Digitalization is an unstoppable and convenient force for cities. Those that do not migrate their services to the virtual world are making the mistake of not adapting to the changing times. Times of teleworking, online access, urban applications and citizen engagement through digital technologies. What can governments do to become digital governments?
Digital transformation must be driven by municipal, regional and state governments, without which it will be extremely difficult, if not impossible, to reach the Sustainable Development Goals, with a focus on urban resilience. Whether by digitizing red tape, launching citizen engagement portals or establishing concessions for digital projects, digitalization needs city councils.
In what areas can municipal and regional governments work to consolidate the digital transformation.
Sensorization is the first step for any type of useful digitalization, because it is how reliable data are obtained. In 2013, the city of Songdo (Korea) became one of the most sensorized cities in the world. This enabled this smart city to have the ability to manage urban traffic more efficiently, optimize waste collection and monitor pollution.
Valencia was the first city in Spain to implement a fully functional electronic administration in 2010. The aim of the project was not only to digitize bureaucratic red tape, enabling citizens to carry out their procedures online, but also to cut that red tape, by simplifying procedures.
Mobile devices are the main access to information. This is why city councils such as the Bilbao City Council in Spain have designed apps such as Mejora Bilbao to report incidents or town halls such as Boston (USA) have done the same with Boston City Hall.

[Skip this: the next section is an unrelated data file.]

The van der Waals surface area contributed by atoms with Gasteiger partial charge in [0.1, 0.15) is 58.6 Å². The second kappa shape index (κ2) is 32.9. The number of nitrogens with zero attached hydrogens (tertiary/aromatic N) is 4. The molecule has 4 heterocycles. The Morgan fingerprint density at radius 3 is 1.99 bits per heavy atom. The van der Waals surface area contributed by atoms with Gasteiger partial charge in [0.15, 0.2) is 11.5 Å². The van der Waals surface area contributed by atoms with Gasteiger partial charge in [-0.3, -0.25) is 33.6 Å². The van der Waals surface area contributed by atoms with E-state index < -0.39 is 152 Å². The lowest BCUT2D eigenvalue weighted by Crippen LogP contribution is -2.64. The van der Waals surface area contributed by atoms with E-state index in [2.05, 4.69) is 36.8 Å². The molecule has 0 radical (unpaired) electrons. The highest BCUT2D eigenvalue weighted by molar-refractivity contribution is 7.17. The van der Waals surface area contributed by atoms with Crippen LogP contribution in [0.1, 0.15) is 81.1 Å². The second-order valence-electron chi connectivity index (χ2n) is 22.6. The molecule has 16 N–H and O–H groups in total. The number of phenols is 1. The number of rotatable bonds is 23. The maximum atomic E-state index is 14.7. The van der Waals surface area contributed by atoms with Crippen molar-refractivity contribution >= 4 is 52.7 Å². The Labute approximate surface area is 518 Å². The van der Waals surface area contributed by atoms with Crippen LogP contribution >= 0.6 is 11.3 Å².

The capacity to attract digital talent is essential for the survival of cities. This comes or establishes itself in a city when the resources are put in place for the creation of business hubs, clusters or networking. In Europe, Helsinki and Eindhoven are two cities that have created these ecosystems. In China, the cities of Shenzhen and Zhongguancun are particularly noteworthy. In the United States, the metropolitan area of San Francisco. Singapore or Seoul also stand out.
Urban experimentation and public-private collaboration to resolve problems tends to crystallize in the creation of local companies and work opportunities for the area. During the COVID-19 pandemic, many local digital companies conducted robotic food delivery tests in cities around the world.
Greece is one of the countries that has made the most progress in digital transformation in recent years. It was also one of the lowest scoring countries in this area before the last financial recession. The country’s major economic efforts in areas such as population connectivity, support for the digital competencies of their companies, the digital transformation of these, the migration of public services to the digital arena or investment in innovation have been key.
The country has embarked on significant artificial intelligence projects, the deployment of 5G networks or the launch of microsatellites, thanks partly to the EU Next Generation funds, which are in fact designed for these types of national changes. As a result, Greek red tape, previously one of the most problematic in Europe, had already reached a degree of digitalization before the pandemic, which enabled citizens to resolve all types of procedures without having to travel and before an administration that was to a great extent blocked. A success story that will undoubtedly be explored in the future.
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